The unpaid rite of passage known as the internship has evolved under pressure and lawsuits, and now many organizations pay all interns for their work. The U.S. Senate will soon follow suit.
It’s a classic complaint about D.C.: federal bureaucrats are too caught up in red tape and out of touch with the American public. But that sentiment, which is now driving voters in the presidential election, has rarely been examined from the perspective of federal workers. Now, two Johns Hopkins University political scientists have surveyed unelected civil servants and policy makers — the people who keep the government running — about their attitudes toward, and knowledge of, the public. The results are disheartening. Kojo finds out how Washington’s workers view the American people and examines ways those living in D.C.’s “bubble” can narrow the gap between official perceptions and reality.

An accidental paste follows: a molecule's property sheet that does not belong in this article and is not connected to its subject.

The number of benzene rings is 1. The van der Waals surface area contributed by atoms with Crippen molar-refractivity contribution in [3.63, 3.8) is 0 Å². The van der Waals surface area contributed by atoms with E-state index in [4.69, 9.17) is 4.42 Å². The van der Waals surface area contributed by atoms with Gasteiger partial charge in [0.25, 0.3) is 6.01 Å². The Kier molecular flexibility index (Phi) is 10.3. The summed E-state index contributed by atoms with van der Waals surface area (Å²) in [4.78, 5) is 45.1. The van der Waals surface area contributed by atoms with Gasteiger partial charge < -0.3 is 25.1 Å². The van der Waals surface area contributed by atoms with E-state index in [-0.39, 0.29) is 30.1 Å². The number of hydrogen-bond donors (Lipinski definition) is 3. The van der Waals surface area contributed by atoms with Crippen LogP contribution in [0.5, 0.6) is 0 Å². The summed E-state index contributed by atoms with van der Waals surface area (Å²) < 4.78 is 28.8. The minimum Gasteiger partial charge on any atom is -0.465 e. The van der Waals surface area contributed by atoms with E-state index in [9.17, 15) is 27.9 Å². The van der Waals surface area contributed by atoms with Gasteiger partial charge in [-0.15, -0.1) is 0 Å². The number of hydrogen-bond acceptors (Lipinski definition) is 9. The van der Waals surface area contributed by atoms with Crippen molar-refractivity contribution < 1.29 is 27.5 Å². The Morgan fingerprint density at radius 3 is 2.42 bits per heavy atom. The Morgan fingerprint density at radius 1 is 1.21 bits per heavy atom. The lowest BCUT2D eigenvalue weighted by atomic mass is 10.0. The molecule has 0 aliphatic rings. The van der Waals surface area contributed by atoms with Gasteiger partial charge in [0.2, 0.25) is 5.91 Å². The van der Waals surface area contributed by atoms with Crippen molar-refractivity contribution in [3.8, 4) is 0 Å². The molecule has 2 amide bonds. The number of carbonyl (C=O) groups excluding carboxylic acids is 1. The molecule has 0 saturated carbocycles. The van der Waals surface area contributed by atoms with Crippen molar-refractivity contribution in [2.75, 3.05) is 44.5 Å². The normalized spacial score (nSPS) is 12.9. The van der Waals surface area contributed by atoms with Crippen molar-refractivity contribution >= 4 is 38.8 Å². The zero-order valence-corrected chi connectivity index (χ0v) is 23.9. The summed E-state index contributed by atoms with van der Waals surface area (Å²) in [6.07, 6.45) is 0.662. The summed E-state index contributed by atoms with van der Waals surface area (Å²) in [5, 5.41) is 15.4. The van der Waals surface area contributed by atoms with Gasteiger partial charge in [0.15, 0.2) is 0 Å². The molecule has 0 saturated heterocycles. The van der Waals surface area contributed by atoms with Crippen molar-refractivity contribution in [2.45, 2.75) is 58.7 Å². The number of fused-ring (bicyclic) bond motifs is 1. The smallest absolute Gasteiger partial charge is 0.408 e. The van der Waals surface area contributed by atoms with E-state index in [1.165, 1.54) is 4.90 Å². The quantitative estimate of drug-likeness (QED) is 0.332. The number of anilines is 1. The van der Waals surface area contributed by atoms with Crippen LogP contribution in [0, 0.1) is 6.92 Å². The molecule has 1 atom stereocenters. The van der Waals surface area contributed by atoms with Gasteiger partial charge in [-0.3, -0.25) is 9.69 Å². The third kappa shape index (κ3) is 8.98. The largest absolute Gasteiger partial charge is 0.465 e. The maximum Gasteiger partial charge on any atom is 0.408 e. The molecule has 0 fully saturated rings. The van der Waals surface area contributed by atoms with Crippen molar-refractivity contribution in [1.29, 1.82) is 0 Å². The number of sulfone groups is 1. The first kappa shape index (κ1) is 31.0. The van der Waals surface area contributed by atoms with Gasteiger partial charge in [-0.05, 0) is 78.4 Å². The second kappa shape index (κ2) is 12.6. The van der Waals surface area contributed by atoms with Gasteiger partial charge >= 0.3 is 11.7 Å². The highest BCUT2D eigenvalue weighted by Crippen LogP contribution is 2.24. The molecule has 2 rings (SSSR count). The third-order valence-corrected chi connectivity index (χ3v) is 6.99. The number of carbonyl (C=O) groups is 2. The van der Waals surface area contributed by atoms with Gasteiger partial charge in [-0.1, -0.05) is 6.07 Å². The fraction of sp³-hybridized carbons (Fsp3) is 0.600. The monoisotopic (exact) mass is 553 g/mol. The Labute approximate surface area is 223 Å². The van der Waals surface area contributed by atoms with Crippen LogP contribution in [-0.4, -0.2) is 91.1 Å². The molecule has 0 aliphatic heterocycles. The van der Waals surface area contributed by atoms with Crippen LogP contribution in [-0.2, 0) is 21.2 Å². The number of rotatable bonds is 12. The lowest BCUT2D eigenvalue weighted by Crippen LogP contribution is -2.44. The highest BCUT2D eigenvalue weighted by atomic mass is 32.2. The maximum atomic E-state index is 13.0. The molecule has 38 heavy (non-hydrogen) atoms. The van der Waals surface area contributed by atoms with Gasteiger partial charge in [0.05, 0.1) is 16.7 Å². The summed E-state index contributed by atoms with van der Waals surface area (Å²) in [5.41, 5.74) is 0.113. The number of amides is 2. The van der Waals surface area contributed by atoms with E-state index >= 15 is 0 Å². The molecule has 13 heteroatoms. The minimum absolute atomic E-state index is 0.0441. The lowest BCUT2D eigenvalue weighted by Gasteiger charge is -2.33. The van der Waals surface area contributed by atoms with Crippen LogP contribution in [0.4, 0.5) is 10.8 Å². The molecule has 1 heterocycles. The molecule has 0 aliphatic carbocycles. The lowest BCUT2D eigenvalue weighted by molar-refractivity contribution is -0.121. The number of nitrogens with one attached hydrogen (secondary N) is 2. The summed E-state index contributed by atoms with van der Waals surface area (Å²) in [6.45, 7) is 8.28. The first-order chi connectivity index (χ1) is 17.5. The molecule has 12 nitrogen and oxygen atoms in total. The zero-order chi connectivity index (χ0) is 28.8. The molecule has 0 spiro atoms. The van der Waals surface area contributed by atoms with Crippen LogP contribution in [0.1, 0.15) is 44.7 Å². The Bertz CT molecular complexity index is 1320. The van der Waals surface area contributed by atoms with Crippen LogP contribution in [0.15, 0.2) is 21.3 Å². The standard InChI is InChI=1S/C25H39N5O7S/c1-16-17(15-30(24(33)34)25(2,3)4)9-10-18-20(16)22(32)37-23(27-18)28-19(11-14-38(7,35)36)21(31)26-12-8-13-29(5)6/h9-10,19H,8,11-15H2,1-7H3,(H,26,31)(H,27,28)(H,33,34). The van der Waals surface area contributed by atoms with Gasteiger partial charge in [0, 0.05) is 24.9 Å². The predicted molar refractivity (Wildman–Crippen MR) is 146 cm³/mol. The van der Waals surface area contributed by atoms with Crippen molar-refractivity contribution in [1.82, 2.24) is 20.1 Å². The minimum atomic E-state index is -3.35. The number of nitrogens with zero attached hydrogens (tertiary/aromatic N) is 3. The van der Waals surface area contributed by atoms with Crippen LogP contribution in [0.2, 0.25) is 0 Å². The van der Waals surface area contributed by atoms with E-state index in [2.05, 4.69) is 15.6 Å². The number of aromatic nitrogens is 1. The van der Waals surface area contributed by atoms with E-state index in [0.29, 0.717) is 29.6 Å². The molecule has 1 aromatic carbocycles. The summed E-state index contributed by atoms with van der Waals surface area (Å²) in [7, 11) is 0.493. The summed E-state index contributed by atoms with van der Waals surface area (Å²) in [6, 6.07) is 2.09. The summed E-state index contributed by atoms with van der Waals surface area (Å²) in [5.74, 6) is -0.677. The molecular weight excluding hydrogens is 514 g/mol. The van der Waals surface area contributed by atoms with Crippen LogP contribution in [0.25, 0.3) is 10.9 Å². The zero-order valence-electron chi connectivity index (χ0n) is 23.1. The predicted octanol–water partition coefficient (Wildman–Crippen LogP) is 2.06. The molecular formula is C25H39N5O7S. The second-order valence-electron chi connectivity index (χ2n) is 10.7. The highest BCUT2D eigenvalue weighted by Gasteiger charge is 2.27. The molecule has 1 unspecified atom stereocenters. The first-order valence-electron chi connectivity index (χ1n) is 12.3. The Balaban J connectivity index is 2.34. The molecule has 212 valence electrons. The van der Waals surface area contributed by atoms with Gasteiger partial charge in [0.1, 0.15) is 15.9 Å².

- Jennifer Bachner Director, Master of Science in Government Analytics Program, Johns Hopkins University; Author, "What Washington Gets Wrong: The Unelected Officials Who Actually Run the Government and Their Misconceptions About the American People"
- Dan Tangherlini President, SeamlessDocs Federal; former Administrator, General Services Administration (GSA)
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